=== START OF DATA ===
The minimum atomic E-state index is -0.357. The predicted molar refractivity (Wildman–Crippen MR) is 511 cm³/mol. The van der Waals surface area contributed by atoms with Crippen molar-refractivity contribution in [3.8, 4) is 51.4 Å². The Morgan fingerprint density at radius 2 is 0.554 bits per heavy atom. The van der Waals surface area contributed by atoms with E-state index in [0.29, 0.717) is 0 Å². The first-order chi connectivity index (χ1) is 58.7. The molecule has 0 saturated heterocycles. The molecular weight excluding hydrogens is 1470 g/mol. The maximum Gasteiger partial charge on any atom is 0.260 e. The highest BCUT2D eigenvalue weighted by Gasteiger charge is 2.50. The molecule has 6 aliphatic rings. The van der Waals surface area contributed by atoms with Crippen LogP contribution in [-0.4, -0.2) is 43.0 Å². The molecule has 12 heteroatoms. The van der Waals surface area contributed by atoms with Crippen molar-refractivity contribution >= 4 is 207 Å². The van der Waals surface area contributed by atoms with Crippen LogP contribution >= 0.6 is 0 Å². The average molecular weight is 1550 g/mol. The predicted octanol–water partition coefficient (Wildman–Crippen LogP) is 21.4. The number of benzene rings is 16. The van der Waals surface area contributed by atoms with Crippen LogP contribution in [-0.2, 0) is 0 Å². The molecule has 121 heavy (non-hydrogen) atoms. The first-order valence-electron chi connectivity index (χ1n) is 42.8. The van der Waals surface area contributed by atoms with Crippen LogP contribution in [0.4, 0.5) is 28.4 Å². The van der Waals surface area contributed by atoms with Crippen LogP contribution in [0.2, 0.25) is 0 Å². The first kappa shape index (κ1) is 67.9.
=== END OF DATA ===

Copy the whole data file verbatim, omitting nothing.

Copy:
The minimum atomic E-state index is -0.357. The predicted molar refractivity (Wildman–Crippen MR) is 511 cm³/mol. The van der Waals surface area contributed by atoms with Crippen molar-refractivity contribution in [3.8, 4) is 51.4 Å². The Morgan fingerprint density at radius 2 is 0.554 bits per heavy atom. The van der Waals surface area contributed by atoms with E-state index in [0.29, 0.717) is 0 Å². The first-order chi connectivity index (χ1) is 58.7. The molecule has 0 saturated heterocycles. The molecular weight excluding hydrogens is 1470 g/mol. The maximum Gasteiger partial charge on any atom is 0.260 e. The highest BCUT2D eigenvalue weighted by Gasteiger charge is 2.50. The molecule has 6 aliphatic rings. The van der Waals surface area contributed by atoms with Crippen LogP contribution in [-0.4, -0.2) is 43.0 Å². The molecule has 12 heteroatoms. The van der Waals surface area contributed by atoms with Crippen molar-refractivity contribution >= 4 is 207 Å². The van der Waals surface area contributed by atoms with Crippen LogP contribution >= 0.6 is 0 Å². The average molecular weight is 1550 g/mol. The predicted octanol–water partition coefficient (Wildman–Crippen LogP) is 21.4. The number of benzene rings is 16. The van der Waals surface area contributed by atoms with Crippen LogP contribution in [-0.2, 0) is 0 Å². The molecule has 121 heavy (non-hydrogen) atoms. The first-order valence-electron chi connectivity index (χ1n) is 42.8. The van der Waals surface area contributed by atoms with Crippen LogP contribution in [0.4, 0.5) is 28.4 Å². The van der Waals surface area contributed by atoms with Crippen LogP contribution in [0.2, 0.25) is 0 Å². The first kappa shape index (κ1) is 67.9.